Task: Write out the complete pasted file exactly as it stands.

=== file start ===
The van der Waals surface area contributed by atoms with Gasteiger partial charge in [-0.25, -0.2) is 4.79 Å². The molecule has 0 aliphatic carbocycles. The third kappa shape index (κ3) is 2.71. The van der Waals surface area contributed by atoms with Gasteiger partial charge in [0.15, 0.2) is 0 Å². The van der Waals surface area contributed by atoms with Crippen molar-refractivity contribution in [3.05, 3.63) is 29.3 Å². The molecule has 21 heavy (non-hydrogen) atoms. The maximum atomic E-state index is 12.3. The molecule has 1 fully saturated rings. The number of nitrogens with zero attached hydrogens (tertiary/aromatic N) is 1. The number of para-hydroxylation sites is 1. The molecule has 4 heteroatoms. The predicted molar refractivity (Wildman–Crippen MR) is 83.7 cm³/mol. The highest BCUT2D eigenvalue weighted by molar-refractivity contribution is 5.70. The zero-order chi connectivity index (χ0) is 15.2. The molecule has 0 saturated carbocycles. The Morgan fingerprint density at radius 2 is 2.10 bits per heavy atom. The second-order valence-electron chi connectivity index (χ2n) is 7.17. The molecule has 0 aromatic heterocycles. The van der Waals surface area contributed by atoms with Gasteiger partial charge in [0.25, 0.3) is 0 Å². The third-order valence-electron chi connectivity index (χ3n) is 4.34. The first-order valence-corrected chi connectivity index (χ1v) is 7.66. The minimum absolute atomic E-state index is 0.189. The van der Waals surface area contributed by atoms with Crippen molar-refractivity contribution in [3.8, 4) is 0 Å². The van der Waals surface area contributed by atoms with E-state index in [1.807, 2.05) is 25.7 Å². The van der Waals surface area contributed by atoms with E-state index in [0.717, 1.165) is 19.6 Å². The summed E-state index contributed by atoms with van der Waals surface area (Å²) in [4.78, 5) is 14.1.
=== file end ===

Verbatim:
The van der Waals surface area contributed by atoms with Gasteiger partial charge in [-0.25, -0.2) is 4.79 Å². The molecule has 0 aliphatic carbocycles. The third kappa shape index (κ3) is 2.71. The van der Waals surface area contributed by atoms with Gasteiger partial charge in [0.15, 0.2) is 0 Å². The van der Waals surface area contributed by atoms with Crippen molar-refractivity contribution in [3.05, 3.63) is 29.3 Å². The molecule has 21 heavy (non-hydrogen) atoms. The maximum atomic E-state index is 12.3. The molecule has 1 fully saturated rings. The number of nitrogens with zero attached hydrogens (tertiary/aromatic N) is 1. The number of para-hydroxylation sites is 1. The molecule has 4 heteroatoms. The predicted molar refractivity (Wildman–Crippen MR) is 83.7 cm³/mol. The highest BCUT2D eigenvalue weighted by molar-refractivity contribution is 5.70. The zero-order chi connectivity index (χ0) is 15.2. The molecule has 0 saturated carbocycles. The Morgan fingerprint density at radius 2 is 2.10 bits per heavy atom. The second-order valence-electron chi connectivity index (χ2n) is 7.17. The molecule has 0 aromatic heterocycles. The van der Waals surface area contributed by atoms with Gasteiger partial charge in [0.25, 0.3) is 0 Å². The third-order valence-electron chi connectivity index (χ3n) is 4.34. The first-order valence-corrected chi connectivity index (χ1v) is 7.66. The minimum absolute atomic E-state index is 0.189. The van der Waals surface area contributed by atoms with Crippen molar-refractivity contribution in [3.8, 4) is 0 Å². The van der Waals surface area contributed by atoms with E-state index in [1.807, 2.05) is 25.7 Å². The van der Waals surface area contributed by atoms with E-state index in [0.717, 1.165) is 19.6 Å². The summed E-state index contributed by atoms with van der Waals surface area (Å²) in [4.78, 5) is 14.1.